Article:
Although the triplet seemed to be more active than the doublet, it was associated with a numerically higher rate of adverse events. Grade 3 or 4 treatment-related adverse events were observed in 47% of the nivolumab/cabozantinib arm and 71% of the triplet arm. Grade 4 toxicities were reported for eight patients (11.3%) altogether, including one patient who received the doublet and seven who received the triplet. Some of the more worrisome toxicities were elevations in liver enzymes, skin disorders, lipase elevations, diarrhea, and hypertension.
Dr. Yau considered the combinations “quite promising,” but he added that longer duration of follow-up “may be necessary to better assess the true benefit-risk ratio of both the doublet and triplet combinations in patients with advanced hepatocellular carcinoma.”
Combination Therapy With Ramucirumab or Merestinib in Biliary Tract Cancer
Juan W. Valle, MD
In a global randomized phase II study of advanced biliary tract cancer in the first-line setting, neither ramucirumab nor merestinib, when added to gemcitabine and cisplatin, added benefit, according to Juan W. Valle, MD, of the University of Manchester and The Christie NHS Foundation Trust, United Kingdom.3
As background, Dr. Valle noted that the vascular growth factor (VEGF)/VEGF receptor signaling pathway is an important mediator of tumor angiogenesis and likely contributes to the pathogenesis and progression of invasive biliary tract cancer. Dysregulation of MET, AXL, elF4E, and ROS kinase pathways also supports tumorigenesis and angiogenesis, potentially contributing to resistance to cisplatin. The study evaluated the efficacy of ramucirumab (anti-VEGFR2) or merestinib (a tyrosine kinase inhibitor that targets MET and other oncoproteins) in terms of progression-free survival when added to standard treatment.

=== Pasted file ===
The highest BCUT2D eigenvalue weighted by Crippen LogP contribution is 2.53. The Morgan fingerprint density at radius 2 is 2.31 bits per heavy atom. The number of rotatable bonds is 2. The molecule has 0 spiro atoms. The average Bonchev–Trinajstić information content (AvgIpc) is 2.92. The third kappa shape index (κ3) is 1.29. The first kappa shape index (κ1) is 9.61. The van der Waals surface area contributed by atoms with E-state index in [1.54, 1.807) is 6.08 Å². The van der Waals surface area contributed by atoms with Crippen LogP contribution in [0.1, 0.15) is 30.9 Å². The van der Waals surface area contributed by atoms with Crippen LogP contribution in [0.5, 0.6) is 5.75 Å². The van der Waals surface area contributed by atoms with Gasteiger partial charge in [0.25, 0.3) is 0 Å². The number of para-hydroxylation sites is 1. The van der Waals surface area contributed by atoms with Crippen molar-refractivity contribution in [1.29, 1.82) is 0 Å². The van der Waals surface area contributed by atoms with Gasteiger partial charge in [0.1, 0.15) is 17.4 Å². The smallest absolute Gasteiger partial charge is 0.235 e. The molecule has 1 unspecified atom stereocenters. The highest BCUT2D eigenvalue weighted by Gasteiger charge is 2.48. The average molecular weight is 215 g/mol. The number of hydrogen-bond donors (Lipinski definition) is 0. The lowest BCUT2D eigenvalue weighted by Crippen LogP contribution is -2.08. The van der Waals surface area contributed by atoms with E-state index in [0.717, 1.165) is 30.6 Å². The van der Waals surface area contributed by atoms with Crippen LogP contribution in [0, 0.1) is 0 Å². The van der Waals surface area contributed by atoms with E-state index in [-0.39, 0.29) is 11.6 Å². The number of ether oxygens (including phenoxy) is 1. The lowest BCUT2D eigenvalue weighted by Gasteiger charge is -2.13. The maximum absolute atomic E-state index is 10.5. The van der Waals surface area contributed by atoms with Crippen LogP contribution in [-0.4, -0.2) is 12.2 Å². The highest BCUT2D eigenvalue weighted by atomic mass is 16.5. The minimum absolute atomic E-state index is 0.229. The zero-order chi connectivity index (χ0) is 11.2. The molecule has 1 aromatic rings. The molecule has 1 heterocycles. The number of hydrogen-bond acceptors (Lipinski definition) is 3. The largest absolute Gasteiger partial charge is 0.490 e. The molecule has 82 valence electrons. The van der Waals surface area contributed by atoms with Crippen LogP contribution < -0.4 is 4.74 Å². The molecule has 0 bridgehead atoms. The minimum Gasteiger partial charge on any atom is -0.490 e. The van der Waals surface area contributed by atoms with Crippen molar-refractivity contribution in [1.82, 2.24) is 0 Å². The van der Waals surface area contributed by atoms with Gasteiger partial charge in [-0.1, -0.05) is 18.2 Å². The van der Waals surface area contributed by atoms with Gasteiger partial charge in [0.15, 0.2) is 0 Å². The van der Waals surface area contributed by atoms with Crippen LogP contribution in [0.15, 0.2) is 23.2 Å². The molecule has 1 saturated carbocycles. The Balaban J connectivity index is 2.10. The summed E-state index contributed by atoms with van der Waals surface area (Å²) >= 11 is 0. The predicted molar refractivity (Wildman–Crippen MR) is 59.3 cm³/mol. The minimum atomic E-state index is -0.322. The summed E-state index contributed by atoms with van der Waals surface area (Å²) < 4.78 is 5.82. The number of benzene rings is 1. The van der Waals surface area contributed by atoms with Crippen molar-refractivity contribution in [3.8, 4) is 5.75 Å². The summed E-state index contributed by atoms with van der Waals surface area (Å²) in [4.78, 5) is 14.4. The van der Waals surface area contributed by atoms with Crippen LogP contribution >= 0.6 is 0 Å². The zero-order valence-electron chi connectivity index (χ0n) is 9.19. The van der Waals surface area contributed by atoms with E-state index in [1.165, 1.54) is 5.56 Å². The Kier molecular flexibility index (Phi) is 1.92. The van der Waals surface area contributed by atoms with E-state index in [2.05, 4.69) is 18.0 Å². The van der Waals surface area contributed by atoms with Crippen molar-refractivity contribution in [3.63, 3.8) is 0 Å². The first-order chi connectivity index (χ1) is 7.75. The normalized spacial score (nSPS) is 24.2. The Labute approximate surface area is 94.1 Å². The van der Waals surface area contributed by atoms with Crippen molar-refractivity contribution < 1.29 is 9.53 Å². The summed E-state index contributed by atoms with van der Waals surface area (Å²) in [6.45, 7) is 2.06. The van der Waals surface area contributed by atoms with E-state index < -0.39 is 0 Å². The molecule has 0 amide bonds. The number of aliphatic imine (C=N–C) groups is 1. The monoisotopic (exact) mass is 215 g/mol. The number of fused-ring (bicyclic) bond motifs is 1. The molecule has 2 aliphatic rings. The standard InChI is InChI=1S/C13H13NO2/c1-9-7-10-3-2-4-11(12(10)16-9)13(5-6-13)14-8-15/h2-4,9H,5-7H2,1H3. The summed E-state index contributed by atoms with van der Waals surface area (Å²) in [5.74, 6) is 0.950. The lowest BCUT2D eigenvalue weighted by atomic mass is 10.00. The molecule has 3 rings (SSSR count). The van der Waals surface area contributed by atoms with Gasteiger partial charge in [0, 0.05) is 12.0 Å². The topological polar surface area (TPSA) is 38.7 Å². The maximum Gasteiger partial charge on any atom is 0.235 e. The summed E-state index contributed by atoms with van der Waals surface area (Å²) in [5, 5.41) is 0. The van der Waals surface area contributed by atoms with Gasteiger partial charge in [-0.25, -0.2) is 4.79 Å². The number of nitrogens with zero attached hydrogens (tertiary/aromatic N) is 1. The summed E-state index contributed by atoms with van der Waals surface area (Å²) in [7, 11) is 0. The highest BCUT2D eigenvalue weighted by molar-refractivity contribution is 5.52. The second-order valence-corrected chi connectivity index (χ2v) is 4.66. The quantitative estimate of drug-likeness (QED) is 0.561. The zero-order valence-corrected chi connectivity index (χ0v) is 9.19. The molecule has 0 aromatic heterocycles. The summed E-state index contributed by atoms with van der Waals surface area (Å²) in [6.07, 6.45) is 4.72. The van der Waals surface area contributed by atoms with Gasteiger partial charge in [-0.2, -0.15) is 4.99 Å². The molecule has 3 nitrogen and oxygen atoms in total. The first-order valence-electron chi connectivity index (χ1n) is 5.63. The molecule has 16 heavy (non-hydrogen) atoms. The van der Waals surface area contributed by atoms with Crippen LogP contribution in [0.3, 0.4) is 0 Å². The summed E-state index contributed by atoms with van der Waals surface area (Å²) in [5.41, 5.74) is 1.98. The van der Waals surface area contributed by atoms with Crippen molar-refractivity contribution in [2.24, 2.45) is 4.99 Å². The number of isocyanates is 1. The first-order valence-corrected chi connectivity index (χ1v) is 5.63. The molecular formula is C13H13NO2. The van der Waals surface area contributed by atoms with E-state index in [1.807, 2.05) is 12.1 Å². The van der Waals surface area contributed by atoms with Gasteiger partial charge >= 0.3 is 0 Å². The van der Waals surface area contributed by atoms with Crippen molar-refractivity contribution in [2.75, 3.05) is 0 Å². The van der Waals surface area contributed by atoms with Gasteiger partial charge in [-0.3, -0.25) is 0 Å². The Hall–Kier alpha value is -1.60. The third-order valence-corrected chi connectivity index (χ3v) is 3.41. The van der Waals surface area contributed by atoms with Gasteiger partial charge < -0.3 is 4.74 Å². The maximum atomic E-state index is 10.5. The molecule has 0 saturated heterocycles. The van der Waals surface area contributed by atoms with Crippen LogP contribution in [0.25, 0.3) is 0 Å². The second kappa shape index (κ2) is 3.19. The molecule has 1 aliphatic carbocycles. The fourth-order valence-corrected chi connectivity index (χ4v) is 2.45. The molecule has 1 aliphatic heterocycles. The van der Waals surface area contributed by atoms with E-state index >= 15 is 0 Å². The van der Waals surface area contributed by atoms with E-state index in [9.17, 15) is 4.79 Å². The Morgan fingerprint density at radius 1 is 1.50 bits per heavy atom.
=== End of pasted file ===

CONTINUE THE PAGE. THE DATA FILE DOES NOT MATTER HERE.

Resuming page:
The study enrolled 309 patients from 75 sites in 18 countries onto the 2-arm study. Arm A randomly assigned patients (in a 2:1 ratio) to cisplatin/gemcitabine plus either the intravenous drug ramucirumab or placebo, whereas arm B randomly assigned patients (also in a 2:1 ratio) to cisplatin/gemcitabine plus either the oral drug merestinib or placebo. The placebo arms were pooled in the comparative analysis.
Median progression-free survival was not improved on either investigational arm: 6.5 months with ramucirumab, 7.0 with merestinib, and 6.6 with placebo. Similarly, overall survival was 10.5, 14.0, and 13.4 months, respectively. There was a trend, in fact, for the ramucirumab arm to have worse survival than the placebo arm (hazard ratio = 1.33; P = .0870). All treatments were well tolerated, and toxicity was consistent with prior reports.
“Translational biomarker work is ongoing, and preliminary evaluation suggests that sample size may be a limiting factor for the identification of potentially predictive biomarkers,” Dr. Valle said. “Alterations in genes of interest (such as MET, ROS1) were infrequent and consistent with previously reported prevalence.”
One positive finding, he added, was that “in this randomized phase II study, the use of a shared control arm allowed two-thirds of patients to access a novel therapy.”
DISCLOSURE: Dr. Nakamura reported no conflicts of interest. Dr. Yau has received honoraria from and has consulted or advised for Bristol-Myers Squibb (the sponsor of his study) and MSD Oncology. Dr. Valle has received honoraria from Ipsen; has served as a consultant or advisor to Agios, AstraZeneca, Debiopharm Group, Delcath Systems, Genoscience Pharma, Incyte, Ipsen, Keocyt, Merck, Mundipharma EDO, Novartis, NuCana BioMed, PCI Biotech, Pfizer, Pieris Pharmaceutica, QED, Servier, and Wren Laboratories; and has received travel funds from Celgene, Nucana, and Pfizer.
1. Nakamura M, Nakayama G, Ishigure K, et al: Randomized phase II trial of CAPOX with continuous vs intermittent use of oxaliplatin as an adjuvant chemotherapy after curative resection of stage II/III colon cancer (CCOG-1302 study). 2020 Gastrointestinal Cancers Symposium. Abstract 95. Presented January 25, 2020.
2. Yau T, Zagonel V, Santoro A, et al: Nivolumab + ipilimumab + cabozantinib combination therapy in patients with advanced hepatocellular carcinoma: Results from CheckMate 040. 2020 Gastrointestinal Cancers Symposium. Abstract 478. Presented January 24, 2020.
3. Valle JW, Bai LY, Orlova R, et al: Ramucirumab or merestinib or placebo plus gemcitabine and cisplatin as first-line treatment for advanced or metastatic biliary tract cancer: A randomized, double-blind, phase II study. 2020 Gastrointestinal Cancers Symposium. Abstract 477. Presented January 24, 2020.